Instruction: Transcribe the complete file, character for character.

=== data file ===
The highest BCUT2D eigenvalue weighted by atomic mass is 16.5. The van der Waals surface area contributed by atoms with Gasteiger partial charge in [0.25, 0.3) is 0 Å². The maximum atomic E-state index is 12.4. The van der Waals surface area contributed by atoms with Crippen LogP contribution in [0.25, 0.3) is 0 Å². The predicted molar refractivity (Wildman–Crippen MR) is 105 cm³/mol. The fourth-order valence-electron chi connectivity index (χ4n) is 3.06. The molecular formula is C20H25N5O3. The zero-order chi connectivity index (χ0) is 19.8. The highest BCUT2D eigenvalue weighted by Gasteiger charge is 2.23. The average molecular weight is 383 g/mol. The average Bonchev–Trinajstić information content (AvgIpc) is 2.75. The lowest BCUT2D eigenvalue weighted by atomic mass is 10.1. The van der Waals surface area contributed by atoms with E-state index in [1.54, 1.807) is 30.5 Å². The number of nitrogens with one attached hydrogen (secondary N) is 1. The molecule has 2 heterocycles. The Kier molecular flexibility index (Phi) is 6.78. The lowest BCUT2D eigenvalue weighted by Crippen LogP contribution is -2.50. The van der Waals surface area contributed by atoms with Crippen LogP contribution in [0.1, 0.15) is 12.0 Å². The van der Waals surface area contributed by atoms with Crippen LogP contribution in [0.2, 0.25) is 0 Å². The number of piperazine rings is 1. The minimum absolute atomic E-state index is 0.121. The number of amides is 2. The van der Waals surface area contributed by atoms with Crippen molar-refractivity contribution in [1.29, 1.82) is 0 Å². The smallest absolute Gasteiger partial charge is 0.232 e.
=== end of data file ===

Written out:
The highest BCUT2D eigenvalue weighted by atomic mass is 16.5. The van der Waals surface area contributed by atoms with Gasteiger partial charge in [0.25, 0.3) is 0 Å². The maximum atomic E-state index is 12.4. The van der Waals surface area contributed by atoms with Crippen LogP contribution in [0.25, 0.3) is 0 Å². The predicted molar refractivity (Wildman–Crippen MR) is 105 cm³/mol. The fourth-order valence-electron chi connectivity index (χ4n) is 3.06. The molecular formula is C20H25N5O3. The zero-order chi connectivity index (χ0) is 19.8. The highest BCUT2D eigenvalue weighted by Gasteiger charge is 2.23. The average molecular weight is 383 g/mol. The average Bonchev–Trinajstić information content (AvgIpc) is 2.75. The lowest BCUT2D eigenvalue weighted by atomic mass is 10.1. The van der Waals surface area contributed by atoms with E-state index in [1.54, 1.807) is 30.5 Å². The number of nitrogens with one attached hydrogen (secondary N) is 1. The molecule has 2 heterocycles. The Kier molecular flexibility index (Phi) is 6.78. The lowest BCUT2D eigenvalue weighted by Crippen LogP contribution is -2.50. The van der Waals surface area contributed by atoms with Crippen LogP contribution in [0.1, 0.15) is 12.0 Å². The van der Waals surface area contributed by atoms with Crippen LogP contribution in [0.2, 0.25) is 0 Å². The number of piperazine rings is 1. The minimum absolute atomic E-state index is 0.121. The number of amides is 2. The van der Waals surface area contributed by atoms with Crippen molar-refractivity contribution in [1.29, 1.82) is 0 Å². The smallest absolute Gasteiger partial charge is 0.232 e.